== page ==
Australian flag bearers, hockey and squash champions Eddie Ockenden and Rachael Grinham, were the first athletes to walk into Alexander Stadium as Birmingham's Commonwealth Games began with a Brum.
Electric Light Orchestra's 'Don't Bring Me Down' played as the team in wattle green were the first country to march into the arena on Thursday night for the 22nd instalment of the Games.
And Australia's biggest contingent for a foreign Games - 435 before some late withdrawals - will channel those lyrics as they look to better the 80 gold won four years ago on the Gold Coast.
Ockenden is gunning for a fourth-straight hockey gold medal in Birmingham and incredibly hasn't lost a game in his three previous campaigns.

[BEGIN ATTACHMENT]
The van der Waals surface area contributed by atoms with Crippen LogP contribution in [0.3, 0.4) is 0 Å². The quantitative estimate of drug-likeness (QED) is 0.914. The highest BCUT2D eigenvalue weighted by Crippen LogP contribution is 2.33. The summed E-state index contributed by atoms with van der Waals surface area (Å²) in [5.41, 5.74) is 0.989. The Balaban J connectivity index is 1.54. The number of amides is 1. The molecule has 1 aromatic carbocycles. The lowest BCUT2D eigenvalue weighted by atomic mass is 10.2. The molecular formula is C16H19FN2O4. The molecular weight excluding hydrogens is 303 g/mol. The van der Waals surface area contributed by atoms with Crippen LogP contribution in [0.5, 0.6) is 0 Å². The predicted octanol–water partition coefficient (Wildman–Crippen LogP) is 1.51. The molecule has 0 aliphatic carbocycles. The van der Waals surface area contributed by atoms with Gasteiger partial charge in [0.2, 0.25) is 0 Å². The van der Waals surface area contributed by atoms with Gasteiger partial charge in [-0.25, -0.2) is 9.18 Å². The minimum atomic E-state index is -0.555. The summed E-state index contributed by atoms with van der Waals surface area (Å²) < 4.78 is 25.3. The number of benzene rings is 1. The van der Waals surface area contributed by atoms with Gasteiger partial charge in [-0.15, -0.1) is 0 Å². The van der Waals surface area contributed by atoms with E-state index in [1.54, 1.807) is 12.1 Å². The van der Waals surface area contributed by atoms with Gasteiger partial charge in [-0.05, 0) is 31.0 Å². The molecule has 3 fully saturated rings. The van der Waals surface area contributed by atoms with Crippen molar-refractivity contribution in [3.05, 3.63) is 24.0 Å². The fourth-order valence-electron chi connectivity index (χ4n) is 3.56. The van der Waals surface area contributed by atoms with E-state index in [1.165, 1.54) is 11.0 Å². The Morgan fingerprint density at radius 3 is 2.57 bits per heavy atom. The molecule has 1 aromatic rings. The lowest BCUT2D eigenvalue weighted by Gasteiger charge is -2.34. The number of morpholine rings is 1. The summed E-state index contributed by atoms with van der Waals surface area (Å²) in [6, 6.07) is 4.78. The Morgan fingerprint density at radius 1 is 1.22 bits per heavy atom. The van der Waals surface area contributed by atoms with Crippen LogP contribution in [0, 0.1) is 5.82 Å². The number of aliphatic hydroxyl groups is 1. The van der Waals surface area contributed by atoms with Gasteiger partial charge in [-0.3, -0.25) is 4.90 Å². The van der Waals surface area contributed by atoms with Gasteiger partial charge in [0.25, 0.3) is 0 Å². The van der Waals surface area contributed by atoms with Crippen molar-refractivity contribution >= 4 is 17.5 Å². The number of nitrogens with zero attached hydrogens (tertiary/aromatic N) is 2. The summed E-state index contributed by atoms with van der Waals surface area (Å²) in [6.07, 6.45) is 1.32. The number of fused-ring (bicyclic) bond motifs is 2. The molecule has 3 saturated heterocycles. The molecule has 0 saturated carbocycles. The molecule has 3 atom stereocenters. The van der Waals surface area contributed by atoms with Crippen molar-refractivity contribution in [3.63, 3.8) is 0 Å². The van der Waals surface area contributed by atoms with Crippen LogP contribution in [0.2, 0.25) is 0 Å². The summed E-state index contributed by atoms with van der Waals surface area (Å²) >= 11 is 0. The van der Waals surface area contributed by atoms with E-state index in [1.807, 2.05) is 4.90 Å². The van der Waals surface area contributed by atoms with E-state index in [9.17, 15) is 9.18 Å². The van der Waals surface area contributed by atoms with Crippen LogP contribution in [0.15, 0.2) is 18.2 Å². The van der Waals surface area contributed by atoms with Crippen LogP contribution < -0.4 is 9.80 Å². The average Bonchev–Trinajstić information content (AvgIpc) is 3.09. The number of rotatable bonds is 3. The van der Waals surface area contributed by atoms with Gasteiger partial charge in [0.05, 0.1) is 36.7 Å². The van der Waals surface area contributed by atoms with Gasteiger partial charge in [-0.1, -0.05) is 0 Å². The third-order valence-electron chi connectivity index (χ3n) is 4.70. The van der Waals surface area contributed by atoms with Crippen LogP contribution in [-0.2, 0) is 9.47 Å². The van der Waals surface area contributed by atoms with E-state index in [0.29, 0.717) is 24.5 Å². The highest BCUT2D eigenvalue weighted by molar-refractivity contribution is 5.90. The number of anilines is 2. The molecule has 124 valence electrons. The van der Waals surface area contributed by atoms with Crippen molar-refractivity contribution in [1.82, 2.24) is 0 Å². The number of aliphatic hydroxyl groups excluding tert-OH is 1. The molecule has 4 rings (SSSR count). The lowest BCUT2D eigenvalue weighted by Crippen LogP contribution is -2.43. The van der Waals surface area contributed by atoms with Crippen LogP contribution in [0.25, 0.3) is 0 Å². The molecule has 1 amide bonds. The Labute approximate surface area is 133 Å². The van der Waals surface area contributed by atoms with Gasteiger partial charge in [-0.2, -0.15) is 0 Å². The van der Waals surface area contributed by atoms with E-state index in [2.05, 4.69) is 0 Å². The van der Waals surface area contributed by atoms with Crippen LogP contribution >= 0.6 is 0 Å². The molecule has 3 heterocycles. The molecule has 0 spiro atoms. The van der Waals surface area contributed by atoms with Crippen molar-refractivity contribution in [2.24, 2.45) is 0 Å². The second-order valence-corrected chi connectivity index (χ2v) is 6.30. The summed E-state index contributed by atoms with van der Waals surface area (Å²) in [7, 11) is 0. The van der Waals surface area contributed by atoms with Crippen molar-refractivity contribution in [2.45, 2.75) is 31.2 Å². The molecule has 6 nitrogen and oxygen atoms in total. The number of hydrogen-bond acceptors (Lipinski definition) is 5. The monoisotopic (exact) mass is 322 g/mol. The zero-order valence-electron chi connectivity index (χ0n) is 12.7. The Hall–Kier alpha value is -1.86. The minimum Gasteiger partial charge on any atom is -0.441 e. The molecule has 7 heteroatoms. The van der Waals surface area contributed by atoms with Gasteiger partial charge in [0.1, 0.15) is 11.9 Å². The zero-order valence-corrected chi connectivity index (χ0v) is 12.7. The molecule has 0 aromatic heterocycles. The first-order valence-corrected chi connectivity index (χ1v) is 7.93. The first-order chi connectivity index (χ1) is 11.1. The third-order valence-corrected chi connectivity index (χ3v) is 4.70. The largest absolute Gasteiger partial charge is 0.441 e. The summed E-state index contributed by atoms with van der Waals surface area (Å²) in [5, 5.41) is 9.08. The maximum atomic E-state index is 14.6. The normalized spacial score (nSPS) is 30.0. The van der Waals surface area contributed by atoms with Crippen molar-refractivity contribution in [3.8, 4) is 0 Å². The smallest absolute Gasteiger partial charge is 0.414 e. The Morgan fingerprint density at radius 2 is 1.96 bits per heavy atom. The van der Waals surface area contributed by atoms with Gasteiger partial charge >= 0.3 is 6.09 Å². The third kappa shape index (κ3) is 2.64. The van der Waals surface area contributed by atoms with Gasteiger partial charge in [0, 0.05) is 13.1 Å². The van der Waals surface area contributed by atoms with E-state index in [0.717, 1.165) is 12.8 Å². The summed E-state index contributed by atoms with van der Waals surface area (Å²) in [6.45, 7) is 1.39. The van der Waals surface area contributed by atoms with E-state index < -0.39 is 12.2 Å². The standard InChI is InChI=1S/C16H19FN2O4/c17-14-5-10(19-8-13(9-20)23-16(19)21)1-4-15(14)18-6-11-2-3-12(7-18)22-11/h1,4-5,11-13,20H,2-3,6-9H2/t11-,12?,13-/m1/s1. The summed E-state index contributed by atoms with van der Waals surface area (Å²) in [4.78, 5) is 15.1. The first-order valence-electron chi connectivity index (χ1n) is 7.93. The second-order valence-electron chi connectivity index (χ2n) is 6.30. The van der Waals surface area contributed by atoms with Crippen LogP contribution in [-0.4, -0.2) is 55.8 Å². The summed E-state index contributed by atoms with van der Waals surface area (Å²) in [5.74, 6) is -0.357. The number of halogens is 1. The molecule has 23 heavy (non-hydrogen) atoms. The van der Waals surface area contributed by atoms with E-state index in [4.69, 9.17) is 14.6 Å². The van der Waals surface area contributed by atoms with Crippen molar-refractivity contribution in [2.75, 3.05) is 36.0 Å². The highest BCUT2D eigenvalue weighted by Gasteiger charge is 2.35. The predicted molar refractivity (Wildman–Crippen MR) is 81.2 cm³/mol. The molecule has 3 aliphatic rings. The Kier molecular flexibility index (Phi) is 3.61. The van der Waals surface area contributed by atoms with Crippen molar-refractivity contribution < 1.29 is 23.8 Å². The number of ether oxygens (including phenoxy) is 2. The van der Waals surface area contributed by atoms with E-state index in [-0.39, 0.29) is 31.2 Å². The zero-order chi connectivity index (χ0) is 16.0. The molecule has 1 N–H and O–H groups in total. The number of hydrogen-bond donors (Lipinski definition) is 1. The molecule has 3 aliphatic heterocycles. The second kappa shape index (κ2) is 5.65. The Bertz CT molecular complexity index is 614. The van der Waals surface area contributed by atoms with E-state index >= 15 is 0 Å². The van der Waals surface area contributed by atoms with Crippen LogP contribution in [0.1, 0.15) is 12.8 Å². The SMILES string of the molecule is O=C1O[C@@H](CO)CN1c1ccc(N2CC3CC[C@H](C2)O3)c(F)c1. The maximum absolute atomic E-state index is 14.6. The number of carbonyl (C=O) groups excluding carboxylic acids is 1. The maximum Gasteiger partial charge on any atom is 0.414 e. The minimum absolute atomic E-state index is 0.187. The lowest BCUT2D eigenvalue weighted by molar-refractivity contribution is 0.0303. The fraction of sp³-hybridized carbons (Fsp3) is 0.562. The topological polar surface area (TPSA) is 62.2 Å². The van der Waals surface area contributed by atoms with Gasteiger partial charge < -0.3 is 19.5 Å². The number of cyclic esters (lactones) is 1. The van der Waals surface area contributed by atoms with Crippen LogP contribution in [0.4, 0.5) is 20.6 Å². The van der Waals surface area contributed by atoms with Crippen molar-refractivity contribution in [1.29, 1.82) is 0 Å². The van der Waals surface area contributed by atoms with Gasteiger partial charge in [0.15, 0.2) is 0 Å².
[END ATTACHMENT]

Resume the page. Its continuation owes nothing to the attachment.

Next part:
Grinham has won eight medals, including two gold, ahead of a record-setting sixth Games appearance.
Before their joyous entry, the history of the city affectionately known as Brum was represented by a 10-metre tall iron-clad bull that was detailed in front of 30,000 spectators.
The ceremony told the story of Stella and The Dreamers, a group of young athletes from around the Commonwealth exploring the working-class city's history of industrial innovation, struggles and success.
In a nod to Birmingham's car manufacturing heritage, locals drove 72 red, white and blue vehicles onto the arena to create a Union Jack and welcome the Prince of Wales and Duchess of Cornwall.
Prince Charles had earlier met with athletes in the village, joking with members of the Australian team that "all the rest are terrified of the Aussies".
He later declared the Games officially open, before Birmingham's own Duran Duran closed proceedings with a medley of their greatest hits.
It triggered the start of an 11-day sporting feast featuring about 5,000 able-bodied and para-sport athletes from 72 nations competing in 280 events across 19 sports.